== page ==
Following appointment, Miller was to focus on setting up tent schools on the goldfields. This required him to collect contributions from miners to pay for the purchase of tents and to enlist the names of children expected to attend school under the auspices of the Board. He was dispatched to the goldfields with great haste. He was required to report to the Board at least once a week.
Schools on the goldfields
Miller’s reports indicated the difficulty of setting up schools on the goldfields. Tents were the preferred accommodation as they could be taken down at minimum expense and re-erected on the site of new diggings as the miners moved to the new locations. The effort to convince miners to send their children to school took considerable effort. Miners were loath to spend money for schools. As with most National schools, the Board provided teacher salaries and assistance with educational materials, but not the schools themselves. Where tent schools were established, attendance was irregular. Tents proved to be miserable places to conduct schools as they were hot in summer and cold in winter. They had earthen floors. Heating to keep out the cold was provided in dangerous fireplaces. An occasional consequence of teachers failing to extinguish fires properly was tents burning to the ground.
Miller’s disappearance and dismissal
Some five months after his appointment, the Board dispensed with Miller’s service at its meeting of 31 December 1852. Dissatisfaction with his efforts was cited as the reason, and in the process Miller was refused further salary installments.
During the five months of Miller’s employment the Board received only seven reports, one as a result of a meeting held at Bulla Bulla, northwest of Melbourne, the remaining six from the goldfields. In his report of 11 November 1852 (Forest Creek), Miller notified the Board that subscriptions to establish the tent school on the diggings had been coming in very slowly but advised that he had an amount of £83.2.6 in hand. He sought advice from the Commissioners about what to do with the funds. Miller suggested that he could pay for the erection of fireplaces, water closets and other ‘little things that can only be done on the spot’. The Board directed him to lodge all monies to the credit of the Board at the Bank of Australia. Kane included a personal letter with the Board’s advice to Miller but there was no response to the letter.
In his sixth report, 21 November 1852 from the Forest Creek diggings, Miller advised that he had an additional £10 on account of the planned schools. He made no reference to Kane’s advice concerning money already in Miller’s keeping. In effect Miller was now holding £93.2.6. The Board’s minutes record that Miller’s report of 21 November 1852 was the last correspondence received from him and that the amount of £93.2.6 had not been credited to the Board. Letters sent to Miller on 3 and 10 December were not acknowledged.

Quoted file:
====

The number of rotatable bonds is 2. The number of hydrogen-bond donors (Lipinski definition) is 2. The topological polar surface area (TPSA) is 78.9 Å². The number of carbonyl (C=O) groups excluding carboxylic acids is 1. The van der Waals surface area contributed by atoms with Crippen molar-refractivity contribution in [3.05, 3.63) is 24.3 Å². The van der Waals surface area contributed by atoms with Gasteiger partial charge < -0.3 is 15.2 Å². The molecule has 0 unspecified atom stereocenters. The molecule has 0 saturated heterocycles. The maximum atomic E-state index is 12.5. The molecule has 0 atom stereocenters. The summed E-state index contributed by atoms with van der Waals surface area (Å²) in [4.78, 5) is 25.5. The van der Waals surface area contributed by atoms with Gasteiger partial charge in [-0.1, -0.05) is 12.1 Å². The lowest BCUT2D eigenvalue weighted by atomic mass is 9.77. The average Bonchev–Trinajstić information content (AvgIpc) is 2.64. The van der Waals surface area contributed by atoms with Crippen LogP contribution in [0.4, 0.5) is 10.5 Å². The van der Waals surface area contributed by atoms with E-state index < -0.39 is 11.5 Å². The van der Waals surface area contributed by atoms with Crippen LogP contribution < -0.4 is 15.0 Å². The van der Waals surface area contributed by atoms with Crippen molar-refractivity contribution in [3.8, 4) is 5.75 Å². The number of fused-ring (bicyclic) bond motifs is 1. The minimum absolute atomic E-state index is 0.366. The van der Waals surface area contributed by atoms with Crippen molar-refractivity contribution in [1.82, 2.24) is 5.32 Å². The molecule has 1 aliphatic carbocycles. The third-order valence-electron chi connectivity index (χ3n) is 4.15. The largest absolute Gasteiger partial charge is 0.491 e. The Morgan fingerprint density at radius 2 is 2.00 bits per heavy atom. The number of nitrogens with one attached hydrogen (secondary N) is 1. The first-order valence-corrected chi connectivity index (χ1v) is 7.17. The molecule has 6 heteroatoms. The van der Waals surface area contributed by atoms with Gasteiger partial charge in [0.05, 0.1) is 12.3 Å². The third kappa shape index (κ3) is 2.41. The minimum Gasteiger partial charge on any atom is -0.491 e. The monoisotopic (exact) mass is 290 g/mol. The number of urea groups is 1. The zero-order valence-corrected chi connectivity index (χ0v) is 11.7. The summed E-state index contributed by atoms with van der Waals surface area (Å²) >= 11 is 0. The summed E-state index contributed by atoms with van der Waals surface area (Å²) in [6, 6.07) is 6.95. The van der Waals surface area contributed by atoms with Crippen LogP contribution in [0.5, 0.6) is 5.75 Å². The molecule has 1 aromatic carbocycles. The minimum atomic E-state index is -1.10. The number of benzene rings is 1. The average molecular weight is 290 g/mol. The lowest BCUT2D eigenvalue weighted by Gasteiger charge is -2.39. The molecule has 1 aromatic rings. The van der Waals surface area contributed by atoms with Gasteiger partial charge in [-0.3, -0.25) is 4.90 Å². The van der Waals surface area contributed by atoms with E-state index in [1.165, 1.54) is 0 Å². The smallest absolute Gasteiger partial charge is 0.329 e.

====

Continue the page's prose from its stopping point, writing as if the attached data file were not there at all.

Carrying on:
In the Government Gazettes of 11 May and 15 June 1853, unclaimed mail at the Melbourne Post Office for Miller was listed. Clearly Miller had made off between the time of his sixth report and the Board’s correspondence of 3 December 1852. That letter had requested Miller to ‘proceed to Melbourne and report to the Board without delay and to produce at the same time the diary of his proceedings’.
Bryce Ross, a vocal member of the community at Forest Creek and the goldfields’ correspondent for the Melbourne Morning Herald, complained about the delay in launching a school late in 1852, noting the Board’s ‘most extraordinary tardiness’. Ross would later learn that the Board’s inaction stemmed from an inability to believe that Miller had absconded with the funds. Consequently, Benjamin Kane took on the role of acting inspector. Kane was dispatched to Forest Creek to ascertain what had transpired during Miller’s time at the goldfield. He arrived at the diggings on 2 February 1853. His first report indicated that he had been unable to obtain any information regarding Miller, nor was he able to establish with certainty the amount of money held by Miller. It appeared to have been considerably more than one hundred pounds.
At a meeting on 18 February 1853 the Board decided to seek Miller’s whereabouts by placing advertisements in newspapers. At the 13 July 1853 meeting the Commissioners placed the matter of Miller’s misappropriation of public funds in the hands of the chief commissioner of police. Despite the best efforts of the Board to locate Miller, there was no trace of him. He had vanished.
In a private letter to Miller in November 1852, Kane had pressed the inspector to account for rumours that had reached the Board concerning Miller’s marriage, his association with a digging party, the matters in dispute with the Commissioners concerning his behaviour and other issues that Kane advised had ‘been calculated materially to lessen your influence among the people’. He also sought explanation for Miller’s non-attendance at a planned public meeting in Kyneton, causing the meeting to fail. Kane declared that he raised the issues with ‘friendly feeling’ towards the inspector because, ‘unless the issues were given satisfactory explanation, there will be a lack of that confidence between yourself and the Board—which is necessary for securing your own comfort and the due performance of your office’.
There was no response to Kane’s personal plea. Miller had chosen his path. No great effort was made to follow up on the search for the absconder. Given that National education in Victoria was in its infancy, and with animosity from religious interests towards National education, it is possible that knowledge of the affair was suppressed. Any scandal would have played into the hands of the Board’s detractors.
What happened to Inspector Miller?